Multiple news in the last few days points towards Twitter and Facebook becoming serious forces in the world of “local”.
First, in yet another chapter of Twitter’s improvements to become locally relevant, it has started rolling out its “local trends” for a series of US cities and ome countries (probably based on the ones with the most usage).
Screenshot source: Techcrunch
On a related note, the Kelsey Group analysts issued five predictions for 2010 and one of them is “location and geotargeted advertising will represent a long-elusive revenue stream for Twitter and for third parties that mash up Twitter streams and location data.” They also suggest Facebook will also “integrate automatic location detection
into the status updates” .
Third, supporting the permanent shift of user behavior towards sites like Facebook and Twitter, Forrester reports that “a third of all Internet users in the U.S. now post status updates on social networking services like Twitter and Facebook at least once per week.”
Fourth, David Hornik, a well-known American investor, recently attended a Procter & Gamble (P&G) outreach event in Silicon Valley. Asked what they thought of Twitter, Hornik writes: “To P&G, Twitter is a great broadcast medium — it is best for one to many communications that are short bursts of timely information — but as good as it is for timely information, the P&G folks do not view it as particularly relevant to what they are doing on the brand building and advertising side. For those things that Proctor & Gamble thinks are most interesting and important, they do not believe that Twitter will ever approach the value they can get out of a Google or Facebook.” This reminds me of what big brands think of Yellow Pages as a medium. They don’t understand it but it’s still drives business for millions of advertisers. Twitter will be (is?) all about the same thing. And for the record, I’ve always thought packaged-goods companies could have made a killing with Yellow Pages by making their product information locally-relevant…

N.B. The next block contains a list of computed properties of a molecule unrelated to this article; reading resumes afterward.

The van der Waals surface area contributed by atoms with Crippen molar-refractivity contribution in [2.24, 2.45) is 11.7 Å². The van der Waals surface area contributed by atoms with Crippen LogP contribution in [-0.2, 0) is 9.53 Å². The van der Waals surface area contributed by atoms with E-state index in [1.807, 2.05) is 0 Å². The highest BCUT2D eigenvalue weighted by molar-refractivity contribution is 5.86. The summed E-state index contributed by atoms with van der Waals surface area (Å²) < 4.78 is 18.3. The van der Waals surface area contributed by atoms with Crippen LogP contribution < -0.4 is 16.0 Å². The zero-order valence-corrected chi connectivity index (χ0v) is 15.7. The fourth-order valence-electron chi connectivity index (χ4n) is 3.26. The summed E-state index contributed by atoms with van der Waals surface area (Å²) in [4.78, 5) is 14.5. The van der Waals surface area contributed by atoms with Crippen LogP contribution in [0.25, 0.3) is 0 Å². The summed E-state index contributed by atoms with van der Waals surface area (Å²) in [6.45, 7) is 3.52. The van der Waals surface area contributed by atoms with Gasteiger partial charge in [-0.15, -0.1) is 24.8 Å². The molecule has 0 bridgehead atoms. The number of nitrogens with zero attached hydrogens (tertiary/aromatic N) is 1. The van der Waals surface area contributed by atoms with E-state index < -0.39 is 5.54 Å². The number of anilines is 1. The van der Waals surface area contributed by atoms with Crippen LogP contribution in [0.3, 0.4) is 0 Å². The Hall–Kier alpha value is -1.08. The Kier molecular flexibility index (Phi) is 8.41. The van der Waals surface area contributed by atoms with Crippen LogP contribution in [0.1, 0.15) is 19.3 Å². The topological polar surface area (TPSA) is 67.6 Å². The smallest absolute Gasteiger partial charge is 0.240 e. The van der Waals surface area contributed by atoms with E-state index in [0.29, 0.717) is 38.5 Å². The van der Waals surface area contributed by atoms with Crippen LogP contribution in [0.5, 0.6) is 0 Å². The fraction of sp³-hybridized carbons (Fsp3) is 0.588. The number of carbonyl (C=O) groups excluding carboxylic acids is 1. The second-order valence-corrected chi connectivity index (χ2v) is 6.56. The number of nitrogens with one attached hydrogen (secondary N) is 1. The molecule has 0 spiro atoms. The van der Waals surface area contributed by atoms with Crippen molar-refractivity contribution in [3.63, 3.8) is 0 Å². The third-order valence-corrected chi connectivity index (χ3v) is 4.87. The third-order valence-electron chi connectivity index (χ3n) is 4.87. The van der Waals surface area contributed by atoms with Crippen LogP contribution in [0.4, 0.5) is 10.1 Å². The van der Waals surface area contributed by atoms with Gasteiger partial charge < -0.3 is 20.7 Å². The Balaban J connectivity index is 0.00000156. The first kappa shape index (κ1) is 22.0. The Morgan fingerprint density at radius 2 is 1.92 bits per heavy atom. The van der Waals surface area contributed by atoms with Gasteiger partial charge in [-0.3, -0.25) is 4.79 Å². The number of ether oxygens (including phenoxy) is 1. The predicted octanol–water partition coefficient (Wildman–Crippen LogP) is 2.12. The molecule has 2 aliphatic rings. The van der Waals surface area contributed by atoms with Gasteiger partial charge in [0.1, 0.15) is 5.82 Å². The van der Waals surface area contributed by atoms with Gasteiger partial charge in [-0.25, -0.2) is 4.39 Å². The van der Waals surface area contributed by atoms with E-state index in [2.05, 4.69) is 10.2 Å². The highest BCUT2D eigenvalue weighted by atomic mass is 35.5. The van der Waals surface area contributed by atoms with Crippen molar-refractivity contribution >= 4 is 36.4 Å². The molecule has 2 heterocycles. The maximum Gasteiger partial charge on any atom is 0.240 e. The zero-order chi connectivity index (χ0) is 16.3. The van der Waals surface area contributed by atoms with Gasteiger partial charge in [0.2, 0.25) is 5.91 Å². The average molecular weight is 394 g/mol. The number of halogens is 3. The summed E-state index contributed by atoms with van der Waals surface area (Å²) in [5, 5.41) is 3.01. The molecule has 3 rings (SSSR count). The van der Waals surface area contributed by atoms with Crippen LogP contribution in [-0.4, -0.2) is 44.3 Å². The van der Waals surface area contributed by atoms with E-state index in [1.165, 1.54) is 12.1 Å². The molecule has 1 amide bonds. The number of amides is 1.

Fifth, Hitwise’s traffic reports in Australia (as reported in ReadWriteWeb) show that “For perhaps the first time ever, social networking sites have surpassed the traffic search engines receive”. That would explain why in the long run Google is afraid of the new conversational capacity of sites like Facebook and Twitter. And why they’re racing to
introduce social functionalities within Google Maps.
What it means: Twitter and Facebook are both on their way to becoming serious local discovery and communication tools. It is happening.